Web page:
January 30, 2019 / 5:05 PM / 5 months ago

Hungary to shun Italian-led eurosceptic alliance, stick with allies: official

BUDAPEST (Reuters) - Hungarian Prime Minister Viktor Orban’s ruling Fidesz party will not join a eurosceptic alliance spearheaded by Italy in the run-up to European Parliament elections despite their common hard line on immigration, a government official said on Wednesday.

Szabolcs Takacs, Hungarian State Secretary in charge of European Union affairs, poses for a picture during an interview in Budapest, Hungary January 30, 2019. REUTERS/Gergely Szakacs

Early this month, Italy’s far-right Deputy Prime Minister Matteo Salvini proposed that Italy and Poland join forces to reshape Europe, trying to drum up support for a eurosceptic alliance ahead of European Parliament elections in May.

Orban gave his support to the initiative, saying he wanted anti-immigration parties to gain a majority at the vote. But a senior aide told Reuters that Fidesz would work on bolstering the poll showing of Hungarian candidates for the European People’s Party.

“There is no hidden agenda here. The only thing is that these two politicians Mr. Salvini and Mr. Orban have a very similar if not identical approach on how we should tackle the migration challenge,” state secretary Szabolcs Takacs said.

He said to his knowledge, no meeting was planned between Salvini and Orban, two hard-liners against mass immigration into Europe, in the foreseeable future.

“Both PiS in Poland and the League in Italy are not EPP members, whereas Fidesz is a member of the EPP. This very clearly defines our place and our position,” Takacs said. “Hungary is not participating in this cooperation in the European Parliament campaign.”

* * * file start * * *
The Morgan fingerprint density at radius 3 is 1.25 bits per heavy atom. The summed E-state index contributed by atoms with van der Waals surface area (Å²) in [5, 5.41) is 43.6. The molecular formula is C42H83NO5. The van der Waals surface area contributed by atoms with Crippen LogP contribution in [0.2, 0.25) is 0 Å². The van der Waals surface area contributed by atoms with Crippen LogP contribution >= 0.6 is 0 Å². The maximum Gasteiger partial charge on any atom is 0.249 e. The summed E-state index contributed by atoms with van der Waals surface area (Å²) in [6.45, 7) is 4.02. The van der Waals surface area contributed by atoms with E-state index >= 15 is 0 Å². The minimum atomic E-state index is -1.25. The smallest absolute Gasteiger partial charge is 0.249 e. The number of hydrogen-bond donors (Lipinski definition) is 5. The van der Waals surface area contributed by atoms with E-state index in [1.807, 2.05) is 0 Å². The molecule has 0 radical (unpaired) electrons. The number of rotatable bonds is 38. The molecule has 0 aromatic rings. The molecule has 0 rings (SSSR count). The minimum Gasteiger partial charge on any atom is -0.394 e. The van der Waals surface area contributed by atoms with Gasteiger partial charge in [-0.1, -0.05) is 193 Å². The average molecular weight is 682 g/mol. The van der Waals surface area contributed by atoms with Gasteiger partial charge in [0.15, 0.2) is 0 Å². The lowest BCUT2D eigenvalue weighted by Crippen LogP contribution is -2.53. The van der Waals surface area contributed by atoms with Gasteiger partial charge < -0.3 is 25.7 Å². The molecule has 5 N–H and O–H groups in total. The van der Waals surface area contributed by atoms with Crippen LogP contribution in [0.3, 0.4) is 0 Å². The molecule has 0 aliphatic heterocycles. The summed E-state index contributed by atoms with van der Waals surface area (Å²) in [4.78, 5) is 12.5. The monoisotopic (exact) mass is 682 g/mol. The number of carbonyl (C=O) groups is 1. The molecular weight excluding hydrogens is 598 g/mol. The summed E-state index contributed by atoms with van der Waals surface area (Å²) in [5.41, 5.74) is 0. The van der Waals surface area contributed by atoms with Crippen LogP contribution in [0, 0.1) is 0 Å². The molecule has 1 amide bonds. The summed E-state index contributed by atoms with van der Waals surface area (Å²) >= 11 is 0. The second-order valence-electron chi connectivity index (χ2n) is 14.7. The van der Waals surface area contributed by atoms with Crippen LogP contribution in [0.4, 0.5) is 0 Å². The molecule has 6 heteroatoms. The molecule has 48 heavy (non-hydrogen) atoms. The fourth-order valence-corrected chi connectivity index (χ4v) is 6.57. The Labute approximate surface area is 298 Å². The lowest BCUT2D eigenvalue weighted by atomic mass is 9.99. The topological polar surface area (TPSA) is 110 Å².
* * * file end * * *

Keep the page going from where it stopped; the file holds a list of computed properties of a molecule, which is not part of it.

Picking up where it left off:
“What we would like to see is that the EPP remains where it should be remaining, the original values, ideas, Christian democracy.”

Takacs also said Hungary firmly backed Manfred Weber’s candidacy to be the next European Commission President.

Hungary has been in conflict with European institutions over what critics say is Budapest’s backsliding on democratic norms, with some controversial reforms affecting the independence of the judiciary and the media.

The European Parliament voted last September to sanction Hungary for flouting EU rules on democracy, civil rights and corruption in an unprecedented step that left Prime Minister Viktor Orban isolated from powerful allies.

Takacs said he hoped the number of conflict points between Hungary and European institutions could decrease after the election, saying the next European Commission should take a less political role.

“What we would like to see is a completely different European Commission, which (guards) European law. Nothing more and nothing less,” he said

“Unlike the current President, the European Commission should not declare itself to be a political player in the next institutional cycle.”

Reporting by Gergely Szakacs

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